Calumet

It was a land surveyor blazing a path through the swampy highlands in the Keweenaw’s interior who first discovered the great Calumet Conglomerate lode. It was a discovery he kept to himself for several years as he secured the investors necessary to buy the mining rights to the land and form the Calumet Mining Company. Soon after a second company – the Hecla Mining Company- would began work along the lode just south of the Calumet’s holdings. These two mines proved to be highly rich in copper and would later merge to become the most successful mining company in the Keweenaw – the Calumet and Hecla Mine.

Originally known as Red Jacket, the town of Calumet first formed to the north of the great mine in 1864 to serve the workers of the newly formed Calumet Mine. As the mine’s success grew, the town of Red Jacket expanded and profited in response. By 1900 the small town had grown to nearly 5,000 residents, which together with the surrounding mining communities created a sprawling metropolis of nearly 30,000 people. Along its brick-paved streets were all the trappings of a modern metropolis: multi-floor department stores featuring the latest in European fashion, an opulent 1200 seat opera house featuring nationally touring stage plays and acts, and a large elegantly manicured city park designed by one of the country’s most renowned landscape architects.

Calumet was far from a simple mining town. Of course mining was the reason for Calumet’s existence, and it was the mine that provided its residents with most of the modern conveniences they enjoyed. C&H invested large amounts of resources in the community for the construction of modern schools, hospitals, libraries, bath houses, churches, and hundreds of houses for its workers. The mine also provided the town with many of its basic services including water, steam heat, and trash collection. But these resources and services didn’t come without a price. In return for its corporate paternalism C&H exerted a great deal of social control over the town and its residents – squelching dissent and limiting the influence of labor organizations. The result was an environment that nurtured a content and productive work force.

Calumet

A Metropolitan View

Calumet (and the surrounding communities) once supported over 30,000 people. Now they support less than 3000. While technically a village,…
Calumet

From the Alleyways (p1)

A door that goes to no where on a second floor We continue our look at Calumet from a different…
Calumet

Calumet Skyline

Continuing our theme for the week, we take another look at the village of Calumet. This one, however, is different…
Calumet

From the Alleyways (p2)

One of the more interesting structures in Calumet, the old Red Jacket Fire Station, glows a fiery red in the…
Calumet

A Trip to the Theatre

During Calumet’s more metropolitan days, this was the first thing most people saw when coming into town. Before the automobile…
Calumet

Rebirth of the Union

At the very head of 5th street and the start of Calumet’s business district sits the Union building. Built in…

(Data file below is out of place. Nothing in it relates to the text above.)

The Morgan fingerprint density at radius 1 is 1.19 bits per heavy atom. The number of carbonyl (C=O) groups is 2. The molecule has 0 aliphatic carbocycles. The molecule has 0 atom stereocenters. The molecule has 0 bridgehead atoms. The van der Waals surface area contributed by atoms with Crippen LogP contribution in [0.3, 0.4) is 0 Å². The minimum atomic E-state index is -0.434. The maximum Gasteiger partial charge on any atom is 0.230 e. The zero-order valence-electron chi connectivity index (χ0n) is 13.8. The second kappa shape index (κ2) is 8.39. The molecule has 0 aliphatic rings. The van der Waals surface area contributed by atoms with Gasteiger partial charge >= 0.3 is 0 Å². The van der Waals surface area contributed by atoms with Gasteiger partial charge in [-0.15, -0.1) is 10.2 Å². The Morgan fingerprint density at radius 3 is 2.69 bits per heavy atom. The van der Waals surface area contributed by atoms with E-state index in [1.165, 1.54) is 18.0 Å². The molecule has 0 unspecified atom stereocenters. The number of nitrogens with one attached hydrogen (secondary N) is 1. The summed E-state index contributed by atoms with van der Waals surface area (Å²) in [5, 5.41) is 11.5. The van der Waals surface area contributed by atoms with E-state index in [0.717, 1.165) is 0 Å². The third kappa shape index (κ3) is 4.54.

Calumet

Facades (p1)

The J.W. Isakson Building, built in 1894; now home to the Omphale Art Gallery at the far end of 5th…
Calumet

Facades (p2)

Very few tourists venture up to the north end of 5th Street. If they did, they would find sitting atop…
Calumet

Facades (p3)

The M. Vertin Building, not to be confused with the Vertin Bros. building The sign that still hangs out front…
Calumet

Facades (p4)

We now enter the 300 block of 5th Street during our facade tour. First stop here is this three-story beauty.…
Calumet

Facades (p5)

Todays building is the largest along the 300 block of 5th street – a large three story brick and sandstone…
Calumet

Facades (p6)

This rather colorful embellisment sits above what use to be this buildings corner intrance – sitting at the intersection of…
Calumet

Facades (p7)

While not on 5th street, this building along Oak just down from Bedazed caught my attention right off the bat.…
Calumet

Facades (p8)

Moving on to the 200 block of 5th Street we start to get into the more interesting stuff. The first…
Calumet

Facades (p9)

Today we take a closer look at the facades of two buildings along 5th Street, starting first with the Rowe…
Calumet

Facades (p10)

the 1st National Bank Building (no longer standing) and the former JC Penny building on the left, historically known as…
Calumet

Facades (p11)

Our Calumet facades tour winds down here along the 100 block of 5th street with the largest building on the…
Calumet

The Calumet Depot

The first Calumet depot wasn’t in Calumet at all, but instead sat a good distance down the road in neighboring Hecla…
Calumet

Ghosts of Calumet

Before moving on with my Anatomy of a Mill series (is that groans I hear?), I decided to give you…
Calumet

The Churches of Calumet

St. Anthony’s Church, one of six Catholic Parishes in Calumet The Keweenaw Peninsula attracted immigrants from all across the globe…
Calumet

St. Joseph’s (St. Paul’s) Church

The Slovenians that immigrated to the Copper Country in the mid to late 19th century hailed from the South Slavic…
Calumet

St. Anne’s Church

The great metropolis of Red Jacket was growing dramatically at the dawn of the 20th century as it became home…
Calumet

St. Mary’s Church

While the soaring spires of St. Joseph’s and St. Anne’s dominated Calumet’s skyline, a third Catholic parish sat in relative…
Calumet

St. John’s Church

As representatives of a a minority ethnicity, the Croatians first joined with the Slovenians to establish the St. Joseph’s parish…
Calumet

Yet Another Sandstone Church

After studying the topic of Copper Country churches a few months back I came to a stark generalization based on…